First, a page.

Black Agents: Of the hundreds of talent agents working at the major Hollywood agencies, only a few dozen are black. The New York Times ran a great interview with several of the reps, who discussed the systemic barriers they have faced and the change they hope to see.
Children’s Media: The Geena Davis Institute conducted an analysis of the top 100 grossing animated and non-animated family films between 2007-2017, called The Geena Benchmark Report, which studied the gender, racial, sexuality, and disability disparities within protagonists of these films. Male characters in family films constitute 71.3% of leading roles. There has been only a slight increase of less than three percentage points in women’s on-screen representation in children’s media over the 10 years studied. This disparity is a problem, since children – both male and female – look to the media for role models and stories that reflect what matters most in our culture. What are we teaching our kids?
Female Representation: Meanwhile, in films for “grown-ups,” the numbers are a little brighter. According to a new study put forth by USC Annenberg Inclusion Initiative, representation for women and people of color in top grossing films is higher than ever. 40% of the top 100 films of 2018 had female leads or co-leads, compared to only 20% in 2007; intersectionality across race and age also increased substantially this year.
In a time when women’s reproductive rights are at the forefront of the political and cultural conversation, a group of teenage girls gather to assert their power, prepare for their futures, and determine the best way forward together. Following the smash hit success of their documentary Boys State at the 2020 Sundance Film Festival, directors Amanda McBaine and Jesse Moss returned to Park City in 2024 with the companion piece Girls State. NYWIFT Member Laela Kilbourn was one of seven cinematographers on Girls State, assigned to follow one of the protagonist’s throughout her week-long journey. She spoke to us about her experience working on the documentary.READ MORE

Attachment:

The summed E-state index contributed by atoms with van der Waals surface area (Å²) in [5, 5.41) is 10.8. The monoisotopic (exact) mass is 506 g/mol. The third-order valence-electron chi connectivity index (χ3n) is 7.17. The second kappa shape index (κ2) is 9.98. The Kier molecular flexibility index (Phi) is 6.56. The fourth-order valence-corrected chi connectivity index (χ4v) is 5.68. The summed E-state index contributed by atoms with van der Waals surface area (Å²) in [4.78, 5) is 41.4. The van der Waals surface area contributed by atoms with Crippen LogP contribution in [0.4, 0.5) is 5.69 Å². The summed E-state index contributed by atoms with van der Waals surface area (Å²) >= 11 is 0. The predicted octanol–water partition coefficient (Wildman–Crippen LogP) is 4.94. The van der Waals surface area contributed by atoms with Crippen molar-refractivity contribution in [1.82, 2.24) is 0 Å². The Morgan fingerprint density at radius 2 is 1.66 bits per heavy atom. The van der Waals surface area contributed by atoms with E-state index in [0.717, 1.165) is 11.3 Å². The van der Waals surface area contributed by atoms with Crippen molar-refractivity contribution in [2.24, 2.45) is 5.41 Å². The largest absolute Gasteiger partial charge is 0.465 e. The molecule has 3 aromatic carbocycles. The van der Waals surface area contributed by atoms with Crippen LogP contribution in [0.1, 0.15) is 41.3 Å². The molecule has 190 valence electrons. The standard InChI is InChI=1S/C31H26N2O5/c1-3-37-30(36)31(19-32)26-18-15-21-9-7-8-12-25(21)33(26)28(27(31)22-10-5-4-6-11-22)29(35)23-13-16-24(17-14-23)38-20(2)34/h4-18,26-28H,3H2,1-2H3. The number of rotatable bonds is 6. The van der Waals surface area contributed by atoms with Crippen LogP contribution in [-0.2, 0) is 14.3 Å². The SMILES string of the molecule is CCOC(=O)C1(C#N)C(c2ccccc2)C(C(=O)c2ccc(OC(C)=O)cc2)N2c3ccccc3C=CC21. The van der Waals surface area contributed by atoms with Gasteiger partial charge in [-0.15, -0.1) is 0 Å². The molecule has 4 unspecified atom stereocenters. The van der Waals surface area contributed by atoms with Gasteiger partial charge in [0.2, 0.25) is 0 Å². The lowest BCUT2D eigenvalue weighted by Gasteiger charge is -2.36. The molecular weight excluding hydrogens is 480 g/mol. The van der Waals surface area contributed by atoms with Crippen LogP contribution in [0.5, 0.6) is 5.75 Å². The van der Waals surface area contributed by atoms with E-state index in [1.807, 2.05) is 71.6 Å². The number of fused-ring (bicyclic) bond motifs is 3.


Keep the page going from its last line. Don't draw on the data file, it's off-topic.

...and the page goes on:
During the 40th edition of The Sundance Film Festival, Tammy Reese interviews fellow NYWIFT member Amanda Culkowski, the Executive Producer of As We Speak, a thought-provoking documentary that delves into the intersection of art and justice. Focusing on Bronx rap artist Kemba, the film sheds light on the alarming trend of rap lyrics being weaponized within the United States criminal justice system and beyond.READ MORE
Let’s say hello to new NYWIFT Member Hannah Xie! After spending her earlier years in China, Hannah now lives in New York City where she dedicates much of her time to cinematography and photography. Her talent for blending and accentuating colors and lighting on film is reflected in projects such as Brief Encounter, Sleepwalker, Epic, and The End of the Affair. To learn more about Hannah’s creative process, check out our interview as we discuss her collaboration style with directors, her approach to cinematography, and the influential role that her childhood viewing experiences contributed towards her future career.READ MORE
Tatiana Trebisacci, a vibrant new media artist and recent alumna of NYU's Interactive Telecommunications Program, has garnered industry recognition. Her expertise lies in 3D design and web coding, contributing to a BAFTA-nominated team in the groundbreaking Immersive category of 2023. In an exclusive interview, Tatiana delves into her artistic path, sharing insights into her education and the invaluable advice she received, notably stressing the significance of regarding each technology as a distinctive artistic canvas.READ MORE